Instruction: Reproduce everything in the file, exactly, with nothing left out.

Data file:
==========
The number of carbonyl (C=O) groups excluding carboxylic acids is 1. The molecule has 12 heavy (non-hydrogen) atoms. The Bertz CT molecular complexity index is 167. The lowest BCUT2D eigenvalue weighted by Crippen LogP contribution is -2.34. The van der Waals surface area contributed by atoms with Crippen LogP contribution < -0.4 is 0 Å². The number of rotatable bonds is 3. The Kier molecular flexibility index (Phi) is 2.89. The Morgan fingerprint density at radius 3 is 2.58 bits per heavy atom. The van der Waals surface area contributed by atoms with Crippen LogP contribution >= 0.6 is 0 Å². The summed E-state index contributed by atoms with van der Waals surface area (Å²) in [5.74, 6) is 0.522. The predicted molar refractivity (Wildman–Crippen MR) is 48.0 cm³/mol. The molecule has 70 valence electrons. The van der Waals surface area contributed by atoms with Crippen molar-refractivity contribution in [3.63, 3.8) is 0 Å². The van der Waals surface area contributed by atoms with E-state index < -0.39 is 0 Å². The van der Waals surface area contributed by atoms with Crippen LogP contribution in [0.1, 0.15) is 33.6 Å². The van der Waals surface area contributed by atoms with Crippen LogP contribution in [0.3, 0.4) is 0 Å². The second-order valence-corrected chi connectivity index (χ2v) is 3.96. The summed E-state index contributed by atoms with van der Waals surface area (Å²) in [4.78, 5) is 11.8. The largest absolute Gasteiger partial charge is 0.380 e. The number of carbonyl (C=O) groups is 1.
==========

The number of carbonyl (C=O) groups excluding carboxylic acids is 1. The molecule has 12 heavy (non-hydrogen) atoms. The Bertz CT molecular complexity index is 167. The lowest BCUT2D eigenvalue weighted by Crippen LogP contribution is -2.34. The van der Waals surface area contributed by atoms with Crippen LogP contribution < -0.4 is 0 Å². The number of rotatable bonds is 3. The Kier molecular flexibility index (Phi) is 2.89. The Morgan fingerprint density at radius 3 is 2.58 bits per heavy atom. The van der Waals surface area contributed by atoms with Crippen LogP contribution >= 0.6 is 0 Å². The summed E-state index contributed by atoms with van der Waals surface area (Å²) in [5.74, 6) is 0.522. The predicted molar refractivity (Wildman–Crippen MR) is 48.0 cm³/mol. The molecule has 70 valence electrons. The van der Waals surface area contributed by atoms with Crippen molar-refractivity contribution in [3.63, 3.8) is 0 Å². The van der Waals surface area contributed by atoms with E-state index < -0.39 is 0 Å². The van der Waals surface area contributed by atoms with Crippen LogP contribution in [0.1, 0.15) is 33.6 Å². The van der Waals surface area contributed by atoms with Crippen LogP contribution in [0.3, 0.4) is 0 Å². The second-order valence-corrected chi connectivity index (χ2v) is 3.96. The summed E-state index contributed by atoms with van der Waals surface area (Å²) in [4.78, 5) is 11.8. The largest absolute Gasteiger partial charge is 0.380 e. The number of carbonyl (C=O) groups is 1.